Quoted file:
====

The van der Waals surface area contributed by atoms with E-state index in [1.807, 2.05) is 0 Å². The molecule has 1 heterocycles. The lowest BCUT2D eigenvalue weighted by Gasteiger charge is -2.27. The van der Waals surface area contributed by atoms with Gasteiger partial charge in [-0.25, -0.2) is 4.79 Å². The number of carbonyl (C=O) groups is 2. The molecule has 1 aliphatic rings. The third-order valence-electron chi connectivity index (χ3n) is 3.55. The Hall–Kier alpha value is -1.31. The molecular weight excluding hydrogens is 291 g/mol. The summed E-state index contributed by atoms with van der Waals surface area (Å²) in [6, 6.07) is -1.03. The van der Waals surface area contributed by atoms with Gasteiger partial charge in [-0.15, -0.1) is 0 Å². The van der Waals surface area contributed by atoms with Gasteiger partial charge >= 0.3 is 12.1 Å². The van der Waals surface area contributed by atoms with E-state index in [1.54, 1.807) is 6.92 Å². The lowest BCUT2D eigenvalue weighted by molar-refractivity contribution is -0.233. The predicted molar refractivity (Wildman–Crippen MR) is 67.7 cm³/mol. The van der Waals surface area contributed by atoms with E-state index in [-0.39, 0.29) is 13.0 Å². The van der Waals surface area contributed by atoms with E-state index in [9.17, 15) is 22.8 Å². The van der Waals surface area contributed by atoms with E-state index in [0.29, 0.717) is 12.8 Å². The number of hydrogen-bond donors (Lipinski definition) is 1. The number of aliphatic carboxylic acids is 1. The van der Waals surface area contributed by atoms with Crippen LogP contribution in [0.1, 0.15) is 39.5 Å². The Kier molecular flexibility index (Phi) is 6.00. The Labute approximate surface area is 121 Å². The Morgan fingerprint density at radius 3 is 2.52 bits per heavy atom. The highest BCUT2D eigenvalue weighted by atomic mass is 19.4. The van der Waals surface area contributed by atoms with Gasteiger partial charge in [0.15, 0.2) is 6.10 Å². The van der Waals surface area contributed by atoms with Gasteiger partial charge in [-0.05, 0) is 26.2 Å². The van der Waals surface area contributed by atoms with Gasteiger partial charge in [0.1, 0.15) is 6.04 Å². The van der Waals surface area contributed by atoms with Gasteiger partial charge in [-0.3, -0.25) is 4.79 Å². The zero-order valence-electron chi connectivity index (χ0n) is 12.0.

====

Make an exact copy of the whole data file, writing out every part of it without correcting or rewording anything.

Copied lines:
The van der Waals surface area contributed by atoms with E-state index in [1.807, 2.05) is 0 Å². The molecule has 1 heterocycles. The lowest BCUT2D eigenvalue weighted by Gasteiger charge is -2.27. The van der Waals surface area contributed by atoms with Gasteiger partial charge in [-0.25, -0.2) is 4.79 Å². The number of carbonyl (C=O) groups is 2. The molecule has 1 aliphatic rings. The third-order valence-electron chi connectivity index (χ3n) is 3.55. The Hall–Kier alpha value is -1.31. The molecular weight excluding hydrogens is 291 g/mol. The summed E-state index contributed by atoms with van der Waals surface area (Å²) in [6, 6.07) is -1.03. The van der Waals surface area contributed by atoms with Gasteiger partial charge in [-0.15, -0.1) is 0 Å². The van der Waals surface area contributed by atoms with Gasteiger partial charge >= 0.3 is 12.1 Å². The van der Waals surface area contributed by atoms with E-state index in [1.54, 1.807) is 6.92 Å². The lowest BCUT2D eigenvalue weighted by molar-refractivity contribution is -0.233. The predicted molar refractivity (Wildman–Crippen MR) is 67.7 cm³/mol. The van der Waals surface area contributed by atoms with E-state index in [-0.39, 0.29) is 13.0 Å². The van der Waals surface area contributed by atoms with E-state index in [9.17, 15) is 22.8 Å². The van der Waals surface area contributed by atoms with E-state index in [0.29, 0.717) is 12.8 Å². The number of hydrogen-bond donors (Lipinski definition) is 1. The number of aliphatic carboxylic acids is 1. The van der Waals surface area contributed by atoms with Crippen LogP contribution in [0.1, 0.15) is 39.5 Å². The Kier molecular flexibility index (Phi) is 6.00. The Labute approximate surface area is 121 Å². The Morgan fingerprint density at radius 3 is 2.52 bits per heavy atom. The highest BCUT2D eigenvalue weighted by atomic mass is 19.4. The van der Waals surface area contributed by atoms with Gasteiger partial charge in [0.15, 0.2) is 6.10 Å². The van der Waals surface area contributed by atoms with Gasteiger partial charge in [-0.05, 0) is 26.2 Å². The van der Waals surface area contributed by atoms with Gasteiger partial charge in [0.1, 0.15) is 6.04 Å². The van der Waals surface area contributed by atoms with Gasteiger partial charge in [-0.3, -0.25) is 4.79 Å². The zero-order valence-electron chi connectivity index (χ0n) is 12.0.